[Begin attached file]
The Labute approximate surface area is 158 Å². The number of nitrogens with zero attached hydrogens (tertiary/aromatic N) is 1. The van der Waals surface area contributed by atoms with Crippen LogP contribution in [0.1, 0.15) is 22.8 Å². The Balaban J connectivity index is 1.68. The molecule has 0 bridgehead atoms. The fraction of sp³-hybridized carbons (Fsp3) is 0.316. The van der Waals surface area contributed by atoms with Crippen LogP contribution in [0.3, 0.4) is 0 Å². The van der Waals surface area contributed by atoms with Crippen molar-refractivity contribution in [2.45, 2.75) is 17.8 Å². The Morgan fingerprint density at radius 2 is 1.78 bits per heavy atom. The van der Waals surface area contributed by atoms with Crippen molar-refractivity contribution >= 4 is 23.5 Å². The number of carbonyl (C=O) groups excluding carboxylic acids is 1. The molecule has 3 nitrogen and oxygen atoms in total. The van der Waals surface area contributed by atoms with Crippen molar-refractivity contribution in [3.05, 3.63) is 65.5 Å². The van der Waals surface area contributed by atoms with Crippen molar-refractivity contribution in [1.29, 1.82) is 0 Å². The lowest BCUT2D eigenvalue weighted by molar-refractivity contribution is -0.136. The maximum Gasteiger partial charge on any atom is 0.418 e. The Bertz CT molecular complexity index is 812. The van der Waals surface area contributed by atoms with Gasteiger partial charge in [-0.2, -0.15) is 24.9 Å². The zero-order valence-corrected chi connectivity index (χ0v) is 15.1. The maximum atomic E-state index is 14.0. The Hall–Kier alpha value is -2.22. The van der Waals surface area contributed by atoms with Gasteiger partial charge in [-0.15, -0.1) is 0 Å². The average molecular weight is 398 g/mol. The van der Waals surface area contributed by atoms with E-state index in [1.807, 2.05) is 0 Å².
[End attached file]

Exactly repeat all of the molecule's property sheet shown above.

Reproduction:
The Labute approximate surface area is 158 Å². The number of nitrogens with zero attached hydrogens (tertiary/aromatic N) is 1. The van der Waals surface area contributed by atoms with Crippen LogP contribution in [0.1, 0.15) is 22.8 Å². The Balaban J connectivity index is 1.68. The molecule has 0 bridgehead atoms. The fraction of sp³-hybridized carbons (Fsp3) is 0.316. The van der Waals surface area contributed by atoms with Crippen LogP contribution in [0.3, 0.4) is 0 Å². The van der Waals surface area contributed by atoms with Crippen molar-refractivity contribution in [2.45, 2.75) is 17.8 Å². The Morgan fingerprint density at radius 2 is 1.78 bits per heavy atom. The van der Waals surface area contributed by atoms with Crippen molar-refractivity contribution >= 4 is 23.5 Å². The number of carbonyl (C=O) groups excluding carboxylic acids is 1. The molecule has 3 nitrogen and oxygen atoms in total. The van der Waals surface area contributed by atoms with Crippen molar-refractivity contribution in [3.05, 3.63) is 65.5 Å². The van der Waals surface area contributed by atoms with Crippen molar-refractivity contribution in [1.29, 1.82) is 0 Å². The lowest BCUT2D eigenvalue weighted by molar-refractivity contribution is -0.136. The maximum Gasteiger partial charge on any atom is 0.418 e. The Bertz CT molecular complexity index is 812. The van der Waals surface area contributed by atoms with Gasteiger partial charge in [-0.2, -0.15) is 24.9 Å². The zero-order valence-corrected chi connectivity index (χ0v) is 15.1. The maximum atomic E-state index is 14.0. The Hall–Kier alpha value is -2.22. The van der Waals surface area contributed by atoms with Gasteiger partial charge in [-0.15, -0.1) is 0 Å². The average molecular weight is 398 g/mol. The van der Waals surface area contributed by atoms with E-state index in [1.807, 2.05) is 0 Å².